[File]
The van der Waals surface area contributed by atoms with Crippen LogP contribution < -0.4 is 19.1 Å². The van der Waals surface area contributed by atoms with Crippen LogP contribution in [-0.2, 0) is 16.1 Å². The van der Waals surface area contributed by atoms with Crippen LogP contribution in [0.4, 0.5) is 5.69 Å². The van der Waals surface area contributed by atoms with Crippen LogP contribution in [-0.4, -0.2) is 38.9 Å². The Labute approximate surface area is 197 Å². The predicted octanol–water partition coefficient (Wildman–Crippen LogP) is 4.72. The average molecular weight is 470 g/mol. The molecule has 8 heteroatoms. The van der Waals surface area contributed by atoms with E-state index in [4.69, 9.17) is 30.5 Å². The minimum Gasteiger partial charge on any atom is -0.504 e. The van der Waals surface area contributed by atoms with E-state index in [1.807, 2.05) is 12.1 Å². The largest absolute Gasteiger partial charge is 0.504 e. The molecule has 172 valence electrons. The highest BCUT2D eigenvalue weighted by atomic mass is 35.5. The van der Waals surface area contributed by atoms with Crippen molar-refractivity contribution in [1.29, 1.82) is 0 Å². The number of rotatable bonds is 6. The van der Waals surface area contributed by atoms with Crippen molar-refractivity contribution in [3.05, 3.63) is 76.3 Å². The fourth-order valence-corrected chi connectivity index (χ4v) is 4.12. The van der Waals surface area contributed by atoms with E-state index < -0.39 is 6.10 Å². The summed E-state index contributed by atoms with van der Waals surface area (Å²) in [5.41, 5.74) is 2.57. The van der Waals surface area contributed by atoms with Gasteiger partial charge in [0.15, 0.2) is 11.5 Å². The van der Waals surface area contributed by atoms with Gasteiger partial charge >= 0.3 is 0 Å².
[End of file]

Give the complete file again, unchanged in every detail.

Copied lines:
The van der Waals surface area contributed by atoms with Crippen LogP contribution < -0.4 is 19.1 Å². The van der Waals surface area contributed by atoms with Crippen LogP contribution in [-0.2, 0) is 16.1 Å². The van der Waals surface area contributed by atoms with Crippen LogP contribution in [0.4, 0.5) is 5.69 Å². The van der Waals surface area contributed by atoms with Crippen LogP contribution in [-0.4, -0.2) is 38.9 Å². The Labute approximate surface area is 197 Å². The predicted octanol–water partition coefficient (Wildman–Crippen LogP) is 4.72. The average molecular weight is 470 g/mol. The molecule has 8 heteroatoms. The van der Waals surface area contributed by atoms with E-state index in [4.69, 9.17) is 30.5 Å². The minimum Gasteiger partial charge on any atom is -0.504 e. The van der Waals surface area contributed by atoms with E-state index in [1.807, 2.05) is 12.1 Å². The largest absolute Gasteiger partial charge is 0.504 e. The molecule has 172 valence electrons. The highest BCUT2D eigenvalue weighted by atomic mass is 35.5. The van der Waals surface area contributed by atoms with Crippen molar-refractivity contribution in [1.29, 1.82) is 0 Å². The number of rotatable bonds is 6. The van der Waals surface area contributed by atoms with Crippen molar-refractivity contribution in [3.05, 3.63) is 76.3 Å². The fourth-order valence-corrected chi connectivity index (χ4v) is 4.12. The van der Waals surface area contributed by atoms with E-state index < -0.39 is 6.10 Å². The summed E-state index contributed by atoms with van der Waals surface area (Å²) in [5.41, 5.74) is 2.57. The van der Waals surface area contributed by atoms with Gasteiger partial charge in [0.15, 0.2) is 11.5 Å². The van der Waals surface area contributed by atoms with Gasteiger partial charge >= 0.3 is 0 Å².